Second Nature is Edelman's attempt to address some of the philosophical issues about consciousness, while Wider than the Sky introduces some of his theories about how the brain generates consciousness.

How Philosophy of Mind Influences Artificial Intelligence

The latest episode of Talking Robots is an interview with Inman Harvey of the University of Sussex.  He observes that when researchers attempt to build autonomous robots, their approach is strongly influenced by their philosophy of mind, even if that philosophy is only implicit.  He also points out that what he calls "good old-fashioned AI" fails to represent how brains really work.

This is a point I have emphasized repeatedly.  Inman observes that approaches liked embodied artificial intelligence (which we discussed with Rolf Pfeifer in Episode 25) are really based on a different philosophy of mind that "good old-fashioned AI."

His paper, Philosophy of Mind Using a Screwdriver, is available as a PDF.

Natasha Mitchell Interviews Jonah Lehrer about "Proust was a Neuroscientist"

The February 9th episode of All in the Mind  is an excellent interview of author Jonah Lehrer about his book Proust Was a Neuroscientist.  In the interview, Lehrer reflects on the danger of viewing science as the sole source of discovery, but he also talks a little about several of the people explored in his book.  His basic premise is that artists from various fields often intuitively grasped truths that are now being revealed by neuroscience.  One example is the insights that Proust had about memory.

Proust was a Neuroscientist is a valuable contribution to the current exploration of the relevance of neuroscience to everyday life.  It can be easily read in a few sittings or savored one artist at a time.

Natasha Mitchell is an excellent interviewer because she always asks interesting and probing questions.  (I think of her as the Australian Terry Gross.).  All in the Mind is an excellent compliment to the Brain Science Podcast.

Mitchell has recently begun an All in the Mind blog and there is a new All in the Mind group on Facebook.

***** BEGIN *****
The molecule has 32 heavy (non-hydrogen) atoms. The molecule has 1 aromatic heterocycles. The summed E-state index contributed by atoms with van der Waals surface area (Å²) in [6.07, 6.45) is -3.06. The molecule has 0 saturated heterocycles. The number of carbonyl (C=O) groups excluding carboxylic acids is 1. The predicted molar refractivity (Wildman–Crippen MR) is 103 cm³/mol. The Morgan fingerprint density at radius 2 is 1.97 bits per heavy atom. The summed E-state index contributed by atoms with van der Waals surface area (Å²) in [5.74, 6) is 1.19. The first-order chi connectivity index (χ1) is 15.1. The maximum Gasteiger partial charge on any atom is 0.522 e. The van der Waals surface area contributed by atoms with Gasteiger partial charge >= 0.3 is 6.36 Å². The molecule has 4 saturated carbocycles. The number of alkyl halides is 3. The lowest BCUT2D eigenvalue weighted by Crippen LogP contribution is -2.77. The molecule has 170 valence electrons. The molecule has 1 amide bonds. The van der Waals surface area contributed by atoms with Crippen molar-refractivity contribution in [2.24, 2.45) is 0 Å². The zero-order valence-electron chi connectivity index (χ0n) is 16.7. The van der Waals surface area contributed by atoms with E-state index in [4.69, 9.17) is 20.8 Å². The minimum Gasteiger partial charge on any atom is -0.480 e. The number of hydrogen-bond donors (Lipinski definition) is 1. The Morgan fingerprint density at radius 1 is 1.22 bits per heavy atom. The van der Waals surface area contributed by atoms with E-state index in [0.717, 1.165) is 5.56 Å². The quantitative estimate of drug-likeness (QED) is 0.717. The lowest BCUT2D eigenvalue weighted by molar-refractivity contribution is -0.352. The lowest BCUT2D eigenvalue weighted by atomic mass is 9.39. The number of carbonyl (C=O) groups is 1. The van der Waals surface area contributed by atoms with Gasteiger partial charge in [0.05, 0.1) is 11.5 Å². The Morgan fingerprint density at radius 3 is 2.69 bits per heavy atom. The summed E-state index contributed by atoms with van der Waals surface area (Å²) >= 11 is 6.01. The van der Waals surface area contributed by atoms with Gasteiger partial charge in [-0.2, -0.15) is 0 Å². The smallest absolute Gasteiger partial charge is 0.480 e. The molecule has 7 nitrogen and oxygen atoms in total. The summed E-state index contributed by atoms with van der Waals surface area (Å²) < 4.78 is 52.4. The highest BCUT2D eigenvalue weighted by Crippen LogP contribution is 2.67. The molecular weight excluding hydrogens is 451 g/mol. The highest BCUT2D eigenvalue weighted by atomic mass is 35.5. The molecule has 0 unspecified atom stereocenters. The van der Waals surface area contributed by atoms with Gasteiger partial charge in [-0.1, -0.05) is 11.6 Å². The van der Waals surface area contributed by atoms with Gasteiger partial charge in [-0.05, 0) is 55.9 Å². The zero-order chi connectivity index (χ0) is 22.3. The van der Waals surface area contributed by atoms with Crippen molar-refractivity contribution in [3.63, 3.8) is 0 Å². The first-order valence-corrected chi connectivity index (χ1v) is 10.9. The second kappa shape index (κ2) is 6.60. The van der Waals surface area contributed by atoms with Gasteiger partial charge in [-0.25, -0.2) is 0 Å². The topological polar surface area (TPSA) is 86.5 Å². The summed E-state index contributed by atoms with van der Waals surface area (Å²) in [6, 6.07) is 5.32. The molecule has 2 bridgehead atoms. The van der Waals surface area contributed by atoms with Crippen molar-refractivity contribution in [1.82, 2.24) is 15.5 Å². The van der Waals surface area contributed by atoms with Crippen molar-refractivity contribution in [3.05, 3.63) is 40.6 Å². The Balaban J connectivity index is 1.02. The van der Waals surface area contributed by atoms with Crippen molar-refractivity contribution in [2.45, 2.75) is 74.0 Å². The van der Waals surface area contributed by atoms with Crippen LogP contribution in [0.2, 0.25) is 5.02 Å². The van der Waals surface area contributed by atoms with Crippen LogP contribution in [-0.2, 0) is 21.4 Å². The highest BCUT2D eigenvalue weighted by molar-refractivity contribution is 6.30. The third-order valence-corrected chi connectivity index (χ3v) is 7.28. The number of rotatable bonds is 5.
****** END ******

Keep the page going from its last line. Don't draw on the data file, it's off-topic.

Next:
Philosopher's Zone Podcast Explores "Minds and Computers"

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The Philosopher's Zone is one of the excellent Australian podcasts that I listen to regularly.  The episode of January 12, 2007, is especially relevant to our recent discussion of embodied intelligence.  Host Alan Saunders interviews Matt Carter , author of Minds and Computers: An Introduction to the Philosophy of Artificial Intelligence.

Their conversation is a good brief introduction to some of the issues of philosophy of mind, the relevance of the computational theory of the mind (introduced in Brain Science Podcast #15), and the  importance of embodiment to the field of artificial intelligence.

If anyone has already read this book, I would love to hear your feedback and impressions.

Consciousness with Christof Koch (BSP 22)

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Brain Science Podcast #22 is an interview with Dr. Christof Koch of Cal Tech, one of the pioneers in the neurobiological study of consciousness.  About two decades ago, when Koch and Francis Crick began looking for what they called the neural correlates of consciousness (NCC), such a quest was considered controversial; but now the field is increasing in popularity.  In our interview, we talked a little about his book,The Quest for Consciousness, as well as his on-going research and his thoughts about what the future might bring.

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Here is a list of some of the topics we discussed:

  • Why Francis Crick was an outstanding mentor and colleague.
  • A Working definition of consciousness.
  • How consciousness relates to awareness.
  • What are neural correlates of consciousness.
  • Why vision is the focus of Koch's research.
  • The search for the "footprints" of consciousness.
  • The role of functional imaging and the use of monkeys.
  • Neurons-"the atoms of perception".
  • Why we need a theory of consciousness.
  • The role of the frontal lobes in consciousness.
  • Is consciousness an emergent property?
  • What about zombies?
  • Why do we need consciousness?
  • Will artificial intelligence become conscious?
  • The hard problem:  how does the brain generate subjective experience  (qualia).

Links:

Update on 2012-05-03 15:42 by Ginger Campbell, MD

Christof Koch returned to the Brain Science Podcast in Episode 84.

"Why Choose this Book?" with Read Montague (BSP 15)

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Show Notes

 

Episode #15 of the Brain Science Podcast is an interview with Dr. Read Montague of the Baylor School of Medicine.  We discuss his recent book, Why Choose this Book? How we Make Decisions (2006).

How to get this episode:

Here are some of the questions we discussed:

  • What is computational neuroscience?
  • What is the computational theory of the mind (CTOM)?
  • How is  the objection that the CTOM doesn't account for meaning answered ?
  • What about choice and responsibility?
  • Is there room for free will in this model?